• Delays for carrier movements were calculated based upon user-defined formulas. This was tricky!


The e coat dip tank design

The E-Coat Dip Tank Design…

  • This was a series of tanks where parts were transferred by a number of automated cranes

  • We wanted to be able to easily modify the crane/tank assignments and sequence and timing of crane movements.


Flex design principle 1

Flex Design Principle #1

Put as many of the calculations and variables in a linked spreadsheet as possible. Spreadsheets are “user-friendly” to people.

Before we built our model, we identified several variables that had the potential to change. We put these variables into spreadsheet tables.


Spreadsheet p f system variables

Spreadsheet – P&F System Variables

Every Variable that could be put into the spreadsheet – was!


Spreadsheet segment travel times

Spreadsheet - Segment Travel Times

  • Each segment of the Power & Free conveyor was given a model name, index number and length in feet.

  • The spreadsheet calculated the travel time based upon the chain speed of the segment.


Spreadsheet load information

Spreadsheet - Load Information


Spreadsheet crane routes

Spreadsheet - Crane Routes

A spreadsheet system was developed to create crane routings for the model.


Spreadsheet crane timing

Spreadsheet - Crane Timing

The spreadsheet also identified the crane movement and processing times for the model.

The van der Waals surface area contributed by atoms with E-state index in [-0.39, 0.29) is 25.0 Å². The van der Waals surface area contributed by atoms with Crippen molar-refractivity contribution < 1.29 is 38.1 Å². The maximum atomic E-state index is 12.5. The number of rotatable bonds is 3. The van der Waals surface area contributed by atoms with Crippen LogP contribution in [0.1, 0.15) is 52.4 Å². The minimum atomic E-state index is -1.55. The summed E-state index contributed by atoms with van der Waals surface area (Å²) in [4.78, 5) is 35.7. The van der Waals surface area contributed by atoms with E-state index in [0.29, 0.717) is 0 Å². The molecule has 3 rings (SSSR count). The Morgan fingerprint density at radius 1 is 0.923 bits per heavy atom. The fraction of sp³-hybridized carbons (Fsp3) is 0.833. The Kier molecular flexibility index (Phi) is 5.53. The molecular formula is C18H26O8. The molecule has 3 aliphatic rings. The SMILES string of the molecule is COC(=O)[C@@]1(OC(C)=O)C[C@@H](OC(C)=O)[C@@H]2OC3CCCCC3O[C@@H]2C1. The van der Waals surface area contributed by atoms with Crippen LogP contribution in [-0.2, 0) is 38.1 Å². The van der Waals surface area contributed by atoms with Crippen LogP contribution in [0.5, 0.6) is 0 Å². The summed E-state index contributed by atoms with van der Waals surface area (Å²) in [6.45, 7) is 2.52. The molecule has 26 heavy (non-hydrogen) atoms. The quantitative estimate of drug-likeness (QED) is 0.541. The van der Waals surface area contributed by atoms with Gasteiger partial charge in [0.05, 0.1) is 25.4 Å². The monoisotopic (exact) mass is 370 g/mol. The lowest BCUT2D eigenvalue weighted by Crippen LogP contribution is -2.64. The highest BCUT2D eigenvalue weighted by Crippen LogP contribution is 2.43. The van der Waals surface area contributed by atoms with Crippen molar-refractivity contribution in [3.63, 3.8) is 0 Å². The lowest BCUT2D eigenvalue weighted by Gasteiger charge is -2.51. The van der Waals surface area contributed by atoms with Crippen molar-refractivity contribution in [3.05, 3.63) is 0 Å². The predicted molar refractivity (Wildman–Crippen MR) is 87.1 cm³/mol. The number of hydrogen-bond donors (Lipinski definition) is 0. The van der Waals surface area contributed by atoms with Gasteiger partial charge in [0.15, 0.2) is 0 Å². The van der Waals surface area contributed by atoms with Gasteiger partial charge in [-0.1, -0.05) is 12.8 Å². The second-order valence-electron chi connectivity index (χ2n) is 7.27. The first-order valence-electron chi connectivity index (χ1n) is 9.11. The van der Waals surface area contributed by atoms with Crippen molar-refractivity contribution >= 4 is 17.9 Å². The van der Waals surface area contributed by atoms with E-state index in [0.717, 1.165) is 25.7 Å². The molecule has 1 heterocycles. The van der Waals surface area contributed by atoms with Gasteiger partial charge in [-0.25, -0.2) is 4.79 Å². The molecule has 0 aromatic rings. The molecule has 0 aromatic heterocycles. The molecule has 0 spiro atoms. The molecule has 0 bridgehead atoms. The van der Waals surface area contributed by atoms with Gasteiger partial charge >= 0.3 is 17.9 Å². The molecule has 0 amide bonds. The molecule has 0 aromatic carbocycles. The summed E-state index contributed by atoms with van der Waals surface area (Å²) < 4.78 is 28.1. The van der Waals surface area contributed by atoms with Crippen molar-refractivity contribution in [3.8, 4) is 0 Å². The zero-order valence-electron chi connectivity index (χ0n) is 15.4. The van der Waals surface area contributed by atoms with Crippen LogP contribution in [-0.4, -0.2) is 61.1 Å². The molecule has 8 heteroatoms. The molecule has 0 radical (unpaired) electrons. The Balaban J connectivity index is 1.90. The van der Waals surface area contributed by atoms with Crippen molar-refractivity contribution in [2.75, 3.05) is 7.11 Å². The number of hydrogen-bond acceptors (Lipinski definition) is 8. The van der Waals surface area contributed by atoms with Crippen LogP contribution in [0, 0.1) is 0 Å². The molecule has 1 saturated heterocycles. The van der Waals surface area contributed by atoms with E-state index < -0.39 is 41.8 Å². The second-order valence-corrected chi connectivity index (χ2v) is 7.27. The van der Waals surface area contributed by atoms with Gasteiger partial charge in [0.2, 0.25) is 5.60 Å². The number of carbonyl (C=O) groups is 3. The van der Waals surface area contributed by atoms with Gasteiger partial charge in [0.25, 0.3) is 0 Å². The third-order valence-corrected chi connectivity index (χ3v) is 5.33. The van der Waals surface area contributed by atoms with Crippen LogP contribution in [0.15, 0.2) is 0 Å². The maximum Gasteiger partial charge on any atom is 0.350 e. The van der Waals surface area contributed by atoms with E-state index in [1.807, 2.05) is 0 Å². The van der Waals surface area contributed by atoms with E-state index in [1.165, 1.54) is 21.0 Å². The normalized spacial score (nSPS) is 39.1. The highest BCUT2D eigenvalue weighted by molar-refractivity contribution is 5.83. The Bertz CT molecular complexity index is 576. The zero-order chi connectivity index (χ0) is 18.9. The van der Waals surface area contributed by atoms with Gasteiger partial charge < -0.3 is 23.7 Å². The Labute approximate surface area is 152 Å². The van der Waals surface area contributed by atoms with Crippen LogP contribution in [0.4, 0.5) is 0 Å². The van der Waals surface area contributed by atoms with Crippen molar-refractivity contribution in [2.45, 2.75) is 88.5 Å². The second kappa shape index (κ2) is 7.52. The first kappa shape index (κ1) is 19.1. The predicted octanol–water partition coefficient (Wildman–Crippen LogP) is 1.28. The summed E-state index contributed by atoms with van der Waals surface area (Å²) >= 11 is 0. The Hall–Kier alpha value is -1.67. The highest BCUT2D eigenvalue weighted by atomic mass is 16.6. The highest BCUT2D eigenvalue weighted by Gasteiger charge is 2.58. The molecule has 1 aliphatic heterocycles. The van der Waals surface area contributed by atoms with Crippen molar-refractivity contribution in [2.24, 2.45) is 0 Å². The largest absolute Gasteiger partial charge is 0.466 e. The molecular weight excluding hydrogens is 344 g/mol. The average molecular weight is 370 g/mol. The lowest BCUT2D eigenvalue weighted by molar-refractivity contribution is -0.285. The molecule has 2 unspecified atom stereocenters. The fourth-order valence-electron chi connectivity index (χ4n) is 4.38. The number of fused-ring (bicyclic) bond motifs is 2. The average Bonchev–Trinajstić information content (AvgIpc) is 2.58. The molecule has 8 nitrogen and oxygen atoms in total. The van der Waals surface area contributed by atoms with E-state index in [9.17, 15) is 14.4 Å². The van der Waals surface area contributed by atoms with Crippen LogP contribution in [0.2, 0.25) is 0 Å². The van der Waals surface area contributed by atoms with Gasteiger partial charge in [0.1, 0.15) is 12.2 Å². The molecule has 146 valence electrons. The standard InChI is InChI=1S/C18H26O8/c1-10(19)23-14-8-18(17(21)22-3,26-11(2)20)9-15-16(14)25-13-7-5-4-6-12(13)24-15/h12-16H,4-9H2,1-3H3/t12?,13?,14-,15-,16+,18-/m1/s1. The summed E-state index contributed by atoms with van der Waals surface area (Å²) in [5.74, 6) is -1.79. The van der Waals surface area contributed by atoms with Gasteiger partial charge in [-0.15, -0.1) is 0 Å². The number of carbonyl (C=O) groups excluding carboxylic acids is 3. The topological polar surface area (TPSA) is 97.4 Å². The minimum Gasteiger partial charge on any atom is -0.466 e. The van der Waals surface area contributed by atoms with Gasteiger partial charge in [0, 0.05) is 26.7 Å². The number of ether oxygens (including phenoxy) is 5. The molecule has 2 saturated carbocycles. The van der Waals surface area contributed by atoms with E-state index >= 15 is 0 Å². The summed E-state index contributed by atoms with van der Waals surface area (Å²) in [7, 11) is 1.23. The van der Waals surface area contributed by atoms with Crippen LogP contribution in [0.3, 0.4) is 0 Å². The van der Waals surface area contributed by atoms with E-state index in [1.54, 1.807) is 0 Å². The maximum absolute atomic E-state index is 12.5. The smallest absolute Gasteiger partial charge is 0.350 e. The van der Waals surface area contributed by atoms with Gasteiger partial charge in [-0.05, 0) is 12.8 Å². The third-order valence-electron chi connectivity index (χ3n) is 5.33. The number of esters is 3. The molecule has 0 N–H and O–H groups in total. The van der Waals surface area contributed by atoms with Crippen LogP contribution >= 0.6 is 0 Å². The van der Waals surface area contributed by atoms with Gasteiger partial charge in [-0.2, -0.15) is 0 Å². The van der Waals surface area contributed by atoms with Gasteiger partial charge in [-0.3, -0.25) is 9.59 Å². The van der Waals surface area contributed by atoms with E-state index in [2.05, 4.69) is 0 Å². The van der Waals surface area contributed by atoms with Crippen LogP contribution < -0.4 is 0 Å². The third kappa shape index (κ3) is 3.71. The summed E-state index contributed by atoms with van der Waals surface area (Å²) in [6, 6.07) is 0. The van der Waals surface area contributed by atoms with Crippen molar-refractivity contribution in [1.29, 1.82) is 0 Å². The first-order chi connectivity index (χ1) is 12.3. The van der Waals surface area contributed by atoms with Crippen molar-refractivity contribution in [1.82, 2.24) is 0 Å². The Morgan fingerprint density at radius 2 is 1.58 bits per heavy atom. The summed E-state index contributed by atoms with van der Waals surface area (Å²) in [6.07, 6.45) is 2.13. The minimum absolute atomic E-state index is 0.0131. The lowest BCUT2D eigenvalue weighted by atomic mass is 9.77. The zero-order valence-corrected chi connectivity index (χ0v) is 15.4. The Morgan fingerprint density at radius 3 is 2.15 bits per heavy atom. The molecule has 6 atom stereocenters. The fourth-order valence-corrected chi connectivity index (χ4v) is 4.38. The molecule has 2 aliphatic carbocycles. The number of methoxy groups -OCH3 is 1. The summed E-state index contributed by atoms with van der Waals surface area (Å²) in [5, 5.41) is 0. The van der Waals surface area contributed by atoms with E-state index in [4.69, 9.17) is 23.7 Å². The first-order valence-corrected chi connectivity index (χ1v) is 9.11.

Flex design principle 2

Flex Design Principle #2

Create “toggles” in the model to turn on and off elements “on the fly”

In our model, we could manually turn off paint booths during the model run by manually setting certain key variables. This allowed us to rapidly experiment with how the system reacted to downtime or less available stations.

Example: “wait until stop_paint2=0 #for manual shutdown of paint line”


Flex design principle 3

Flex Design Principle #3

Use “rules-of-thumb” that govern how information is used

Instead of hard-coding the model to handle every scenario, we used “rules-of-thumb” logic. This allowed the model to adjust to most scenarios (ex: rules to handle “traffic control” for carriers in the system)


Flex design principle 31

Flex Design Principle #3

#part is e-coat only and zone is free and Stop19 queue is open

If zlock[3,1]=0 and color=0 and size<3 and partcounter[(loc(l_Stop_19_Q_1))]+partcounter[(loc(l_Stop_19))]<2 then

Begin

zlock[3,1]=1

Nextroute=1

Route 1

Goto L2

End

#part is e-coat only and zone is free and Stop19 queue is not open - send through topcoat

If zlock[3,1]=0 and color=0 and size<3 and partcounter[loc((l_Stop_20_Q_1))]+partcounter[loc((l_Stop_20))]<2 then

Begin

zlock[3,1]=1

Nextroute=3 #send through topcoat

Route 1

Goto L2

End

#part is e-coat only and zone is free and Stop19 queue is not open and paint is backed up - send to paint overflow queue